I am using FFOF soil. I purchased a Blue Lab PPM meter and it is calibrated for EC. Because I purchased the PPM meter and I am not completely sure how to use it I decided to try it out using the slurry method of one part soil to two parts water. The soil sample was taken from the lower middle of the pot. I used purified RO water. Prior to creating the slurry the readings for the water was EC 0.0 and pH 8.0. After the water was added to the soil and mixed it sat for 40 minutes. The readings of the slurry sample were EC .05 and pH 6.3. Could someone tell me what that means in terms of adding nutrients using the FF Trio or just needing to use plain water with no nutrients added? Having read elsewhere I understand the readings may sometimes vary to the point of uncertainty. So, I really don’t know what I am looking at here…feedback?
Ec multiply by 1000 divide by 2 so you’re at 250 which seems low for ffof but thinking about it I don’t think slurry tests are the best for ppm you re better off getting running off for ppm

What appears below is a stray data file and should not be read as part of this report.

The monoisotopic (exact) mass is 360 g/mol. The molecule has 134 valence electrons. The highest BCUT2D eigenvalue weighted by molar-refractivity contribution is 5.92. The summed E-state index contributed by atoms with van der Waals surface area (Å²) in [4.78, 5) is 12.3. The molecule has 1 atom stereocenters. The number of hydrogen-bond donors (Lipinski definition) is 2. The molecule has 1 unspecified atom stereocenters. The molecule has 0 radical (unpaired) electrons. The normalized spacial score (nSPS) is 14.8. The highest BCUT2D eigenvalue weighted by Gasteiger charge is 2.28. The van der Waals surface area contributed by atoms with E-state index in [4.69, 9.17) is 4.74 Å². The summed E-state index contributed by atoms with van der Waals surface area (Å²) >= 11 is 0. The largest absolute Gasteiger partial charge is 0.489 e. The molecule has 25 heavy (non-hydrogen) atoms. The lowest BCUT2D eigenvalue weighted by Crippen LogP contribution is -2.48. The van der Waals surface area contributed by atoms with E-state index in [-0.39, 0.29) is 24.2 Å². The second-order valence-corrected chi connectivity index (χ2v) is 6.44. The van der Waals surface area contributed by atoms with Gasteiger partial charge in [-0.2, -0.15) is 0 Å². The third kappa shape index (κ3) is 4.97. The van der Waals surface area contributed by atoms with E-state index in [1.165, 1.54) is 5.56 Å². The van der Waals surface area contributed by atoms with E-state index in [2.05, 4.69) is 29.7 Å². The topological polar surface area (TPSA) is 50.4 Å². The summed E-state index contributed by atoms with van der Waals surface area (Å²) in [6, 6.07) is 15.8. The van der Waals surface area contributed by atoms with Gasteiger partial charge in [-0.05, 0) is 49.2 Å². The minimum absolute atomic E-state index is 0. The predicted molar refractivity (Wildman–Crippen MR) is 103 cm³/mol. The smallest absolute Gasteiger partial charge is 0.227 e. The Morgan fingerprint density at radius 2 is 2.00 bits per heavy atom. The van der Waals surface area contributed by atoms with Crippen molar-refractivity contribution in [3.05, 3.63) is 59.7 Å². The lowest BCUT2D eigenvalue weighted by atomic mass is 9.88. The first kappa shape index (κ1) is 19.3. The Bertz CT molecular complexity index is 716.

We really shouldn’t care about EC or PPM when using soil. Instead, relying on soil analysis (before or after a grow) and amending for tomatoes or hemp.
A detailed soil analysis will reveal actual nutrient composition. They’ll tell you how to amend the soil.
EC tells you the concentration of salts in a liquid. It’s critical to understand the salt concentration in a soilless or hydroponic grow because if they’re too concentrated your plant can’t uptake water and if they’re too low your plant will be deficient.
In soil, nutrients are delivered to the plant through cation exchange, not water. The nutrients don’t necessarily need to be plant available if you have a good rhizosphere full of microbial life.
Thank you! I’d give you a like but I “have to wait ten hours.” (I think that means I’m supposed to go to bed.) Your information was quite informative. I looked up a few of the words you used to educate myself further. I have a better understanding of EC, soil environment, and some of the nutrient process…Thank you!
Thank you! What I have read elsewhere confirms what you have indicated; that slurry tests are not the best for these readings.
That’s true I didn’t take a single ppm test in my organic grow because A I couldn’t do anything about it without ruining my microbe ecosystem and B Its slow release(through breakdown) so it wouldn’t be that accurate of nutrients in the medium anyways